My friend Jeff Pulver authored a tasty piece of link-bait this morning in the form of this BusinessWeek piece titled Confessions of a LinkedIn Drop-Out. It generated some predictable flames, like this guy who claims that Jeff doesn't understand Facebook or LinkedIn. For me, though, it rings true.
A couple of observations:
- Business is social. In business we have meetings, lunches, dinners, events, strong relationships, weaker relationships, friendships, and rivalries. We seek relationsips, and we seek to escape relationships. The only thing that's different about business socializing versus personal socialization is the motivation for doing so.
- Relationships are always personal. Regardless of whether we want to do business, hang out, or procreate, relationships are always forged one to one. The argument that we have separate business and personal personas is bogus. Long ago I merged my address book into one big unified entity. It was easier to maintain that way, and more accurately reflected my world.
Like Jeff, I find myself spending more and more time in Facebook, and less on LinkedIn. The social pleasantries that are the grease which makes business work are absent from LinkedIn, but present in Facebook. For example, I've met business people who share my interest in diving, my passion for photography, and my love of food and wine through Facebook. We now have common interests to share when the business conversation runs dry. When I've updated Facebook status to say that I'm working on a specific problem, I've had numerous emails from people in my network offering solutions. It's the most efficient way I know to find an answer to a question. And when I've needed to contact specific people at specific companies, I've just popped off a Facebook note… no referral required.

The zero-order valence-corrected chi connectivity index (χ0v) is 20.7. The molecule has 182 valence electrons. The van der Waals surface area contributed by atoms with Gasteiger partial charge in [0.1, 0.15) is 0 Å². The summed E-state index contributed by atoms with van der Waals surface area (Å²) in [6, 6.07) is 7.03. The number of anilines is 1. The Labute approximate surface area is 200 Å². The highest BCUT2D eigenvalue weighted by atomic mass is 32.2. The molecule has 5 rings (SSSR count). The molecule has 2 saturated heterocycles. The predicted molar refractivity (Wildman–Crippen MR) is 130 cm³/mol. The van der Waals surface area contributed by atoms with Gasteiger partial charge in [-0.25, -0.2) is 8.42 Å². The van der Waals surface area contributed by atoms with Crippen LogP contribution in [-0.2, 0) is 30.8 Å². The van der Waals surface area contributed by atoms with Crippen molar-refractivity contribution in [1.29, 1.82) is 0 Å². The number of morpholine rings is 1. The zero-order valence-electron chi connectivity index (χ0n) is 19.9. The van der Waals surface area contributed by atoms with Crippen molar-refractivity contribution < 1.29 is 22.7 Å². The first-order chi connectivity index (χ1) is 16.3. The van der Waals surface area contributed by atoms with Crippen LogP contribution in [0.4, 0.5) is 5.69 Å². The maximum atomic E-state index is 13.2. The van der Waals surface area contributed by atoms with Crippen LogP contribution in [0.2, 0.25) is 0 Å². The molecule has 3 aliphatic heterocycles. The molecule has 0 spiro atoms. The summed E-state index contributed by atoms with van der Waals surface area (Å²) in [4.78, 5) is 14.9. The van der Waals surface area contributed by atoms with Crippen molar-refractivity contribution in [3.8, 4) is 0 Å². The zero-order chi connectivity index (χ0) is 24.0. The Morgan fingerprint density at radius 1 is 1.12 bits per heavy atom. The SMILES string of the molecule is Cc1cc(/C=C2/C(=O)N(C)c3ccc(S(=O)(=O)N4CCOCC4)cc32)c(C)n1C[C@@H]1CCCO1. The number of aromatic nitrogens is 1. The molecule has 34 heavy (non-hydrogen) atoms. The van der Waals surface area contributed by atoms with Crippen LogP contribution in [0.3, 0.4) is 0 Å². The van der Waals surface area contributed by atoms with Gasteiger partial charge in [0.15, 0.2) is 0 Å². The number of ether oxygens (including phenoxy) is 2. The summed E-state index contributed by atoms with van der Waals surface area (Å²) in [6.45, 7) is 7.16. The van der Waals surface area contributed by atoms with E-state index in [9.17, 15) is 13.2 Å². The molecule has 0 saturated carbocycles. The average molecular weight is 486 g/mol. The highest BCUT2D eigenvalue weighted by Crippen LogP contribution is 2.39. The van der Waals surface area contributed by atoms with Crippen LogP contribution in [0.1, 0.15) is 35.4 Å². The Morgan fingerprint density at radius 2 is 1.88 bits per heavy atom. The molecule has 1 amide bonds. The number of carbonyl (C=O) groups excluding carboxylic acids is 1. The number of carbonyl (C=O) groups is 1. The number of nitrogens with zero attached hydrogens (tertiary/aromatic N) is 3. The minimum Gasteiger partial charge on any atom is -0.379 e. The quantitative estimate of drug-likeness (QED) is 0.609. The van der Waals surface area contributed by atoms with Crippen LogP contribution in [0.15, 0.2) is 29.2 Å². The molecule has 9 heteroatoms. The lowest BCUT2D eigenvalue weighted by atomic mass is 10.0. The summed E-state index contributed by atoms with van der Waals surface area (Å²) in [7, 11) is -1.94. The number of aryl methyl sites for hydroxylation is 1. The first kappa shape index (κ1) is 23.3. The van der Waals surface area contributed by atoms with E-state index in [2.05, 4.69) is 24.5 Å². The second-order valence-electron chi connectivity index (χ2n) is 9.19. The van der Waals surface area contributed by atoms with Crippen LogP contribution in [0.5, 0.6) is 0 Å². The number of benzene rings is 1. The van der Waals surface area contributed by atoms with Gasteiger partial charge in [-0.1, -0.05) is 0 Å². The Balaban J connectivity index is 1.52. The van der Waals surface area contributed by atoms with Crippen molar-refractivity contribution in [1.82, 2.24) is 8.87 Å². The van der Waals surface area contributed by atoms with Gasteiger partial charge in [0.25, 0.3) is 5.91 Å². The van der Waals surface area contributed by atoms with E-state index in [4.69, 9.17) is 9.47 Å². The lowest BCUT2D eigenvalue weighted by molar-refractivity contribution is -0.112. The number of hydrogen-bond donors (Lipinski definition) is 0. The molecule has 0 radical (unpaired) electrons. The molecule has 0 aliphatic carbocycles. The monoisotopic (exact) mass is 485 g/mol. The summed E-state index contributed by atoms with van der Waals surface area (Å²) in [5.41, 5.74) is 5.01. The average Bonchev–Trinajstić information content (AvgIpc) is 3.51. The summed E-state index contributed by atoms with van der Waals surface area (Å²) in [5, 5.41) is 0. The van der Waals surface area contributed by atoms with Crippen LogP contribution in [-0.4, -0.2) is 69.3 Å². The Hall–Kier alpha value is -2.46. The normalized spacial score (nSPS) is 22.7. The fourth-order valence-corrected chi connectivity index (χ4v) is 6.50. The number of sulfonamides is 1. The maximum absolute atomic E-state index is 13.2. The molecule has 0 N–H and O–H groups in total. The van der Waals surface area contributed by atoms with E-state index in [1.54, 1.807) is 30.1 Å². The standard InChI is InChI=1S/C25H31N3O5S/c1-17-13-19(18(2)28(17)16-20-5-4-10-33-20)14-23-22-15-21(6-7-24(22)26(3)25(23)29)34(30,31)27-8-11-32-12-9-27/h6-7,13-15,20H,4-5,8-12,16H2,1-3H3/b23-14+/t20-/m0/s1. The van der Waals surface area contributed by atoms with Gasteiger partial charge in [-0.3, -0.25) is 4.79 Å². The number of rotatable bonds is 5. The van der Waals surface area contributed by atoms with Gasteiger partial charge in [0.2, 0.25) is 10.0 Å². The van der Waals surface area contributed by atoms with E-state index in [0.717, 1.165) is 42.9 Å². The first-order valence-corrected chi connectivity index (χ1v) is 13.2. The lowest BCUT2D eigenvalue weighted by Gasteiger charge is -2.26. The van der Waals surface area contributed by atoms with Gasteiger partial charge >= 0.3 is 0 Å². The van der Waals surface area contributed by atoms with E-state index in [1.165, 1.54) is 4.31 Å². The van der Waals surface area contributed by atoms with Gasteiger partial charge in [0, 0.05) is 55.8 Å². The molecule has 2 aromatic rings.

For me, Facebook represents a very direct and very twenty-first century way of doing business. If you need to reach a particular individual, cold call them. Facebook makes it easy. By contrast, LinkedIn is an encapsulation of the old-boy's network, and the class system perpetuated by Ivy League colleges. It's not about doing business, but rather about who you know. Harsh criticism, perhaps, but it feels accurate to me.
And because Facebook blends social and business together in such an untidy way, it serves my needs incredibly well. Let's face it — at the age of 43, I've met more people in my life than any college student. And as I get older it's getting harder and harder to remember them all. The challenge of remembering them all is made easy by Facebook because it's all about staying in touch, and doing things with people, rather than just who you know.
So, I'm gradually uploading all of my contacts to Facebook (about a third done now) and inviting everyone I know to join. It works for me, because at the end of the day, business is social.